This note is only intended as a general overview and is not to be viewed as a substitute for legal advice. Brands & Bonds shall not be liable for any actions taken or not taken on the basis of this note.
It is to be noted that all ‘marks’ are not ‘trademarks’. A ‘mark’ could be anything, viz a device, brand, heading, label, ticket, name, signature, word, letter, numeral, shape of goods, packaging or combination of colours or any combination thereof.
A mark in order to qualify itself to be a trademark has to essentially satisfy the following two conditions.
Protection of trademark by way of registration has become an inevitable element for any business houses. The brands have a direct nexus and are correlative with the reputation of business houses. Value of the brand appreciates with reputation of the business and vice versa and could even lead to a value beyond the core business.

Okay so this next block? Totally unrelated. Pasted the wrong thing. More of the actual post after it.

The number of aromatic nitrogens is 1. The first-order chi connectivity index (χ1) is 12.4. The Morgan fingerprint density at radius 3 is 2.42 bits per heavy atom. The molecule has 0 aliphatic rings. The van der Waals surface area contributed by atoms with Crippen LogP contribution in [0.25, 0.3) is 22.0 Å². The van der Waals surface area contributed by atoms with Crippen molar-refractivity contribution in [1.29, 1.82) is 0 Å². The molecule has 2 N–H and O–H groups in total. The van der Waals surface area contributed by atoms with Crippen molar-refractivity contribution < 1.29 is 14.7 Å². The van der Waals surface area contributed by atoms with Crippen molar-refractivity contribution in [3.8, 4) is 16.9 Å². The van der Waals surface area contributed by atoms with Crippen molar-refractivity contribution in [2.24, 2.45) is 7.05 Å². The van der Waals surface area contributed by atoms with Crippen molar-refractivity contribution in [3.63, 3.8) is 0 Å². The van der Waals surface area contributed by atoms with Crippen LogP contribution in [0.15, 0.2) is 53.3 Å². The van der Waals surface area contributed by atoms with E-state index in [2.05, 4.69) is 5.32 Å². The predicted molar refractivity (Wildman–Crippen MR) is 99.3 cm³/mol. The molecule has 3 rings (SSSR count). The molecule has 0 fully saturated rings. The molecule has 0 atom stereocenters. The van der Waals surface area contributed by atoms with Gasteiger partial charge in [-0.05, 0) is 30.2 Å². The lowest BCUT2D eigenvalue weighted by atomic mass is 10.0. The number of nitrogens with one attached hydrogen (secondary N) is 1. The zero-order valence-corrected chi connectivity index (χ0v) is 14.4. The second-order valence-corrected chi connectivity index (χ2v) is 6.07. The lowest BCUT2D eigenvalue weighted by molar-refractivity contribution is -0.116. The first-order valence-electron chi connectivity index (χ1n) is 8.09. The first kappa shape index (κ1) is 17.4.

At most importance should be accorded in selection of a trademark. It should be kept in mind that the spectrum of legal protection is highly dependent on the type of mark selected.
Following five DO NOTs would help the business houses in selecting legally protectable trademark.
It is true that when a new product is launched in the market, a mark that could describe the product needs no further description or marketing and the customers could correlate with the product easily. But, such mark fails to accords bare minimum legal protection. Unfortunately, this happens to be the common mistake of mid and low sized business houses. The entry may be smooth, but soon it may face legal tides.
Following, in their respective order are considered to be legally ideal trademarks.
Identifying or creating a new trademark is indeed opening plethora of opportunity. Adequate importance should be accorded to the selection process. It is always recommended to have a legal opinion prior to finalising the trademarks.
Author - Vineed Abraham & Varghese K Paul
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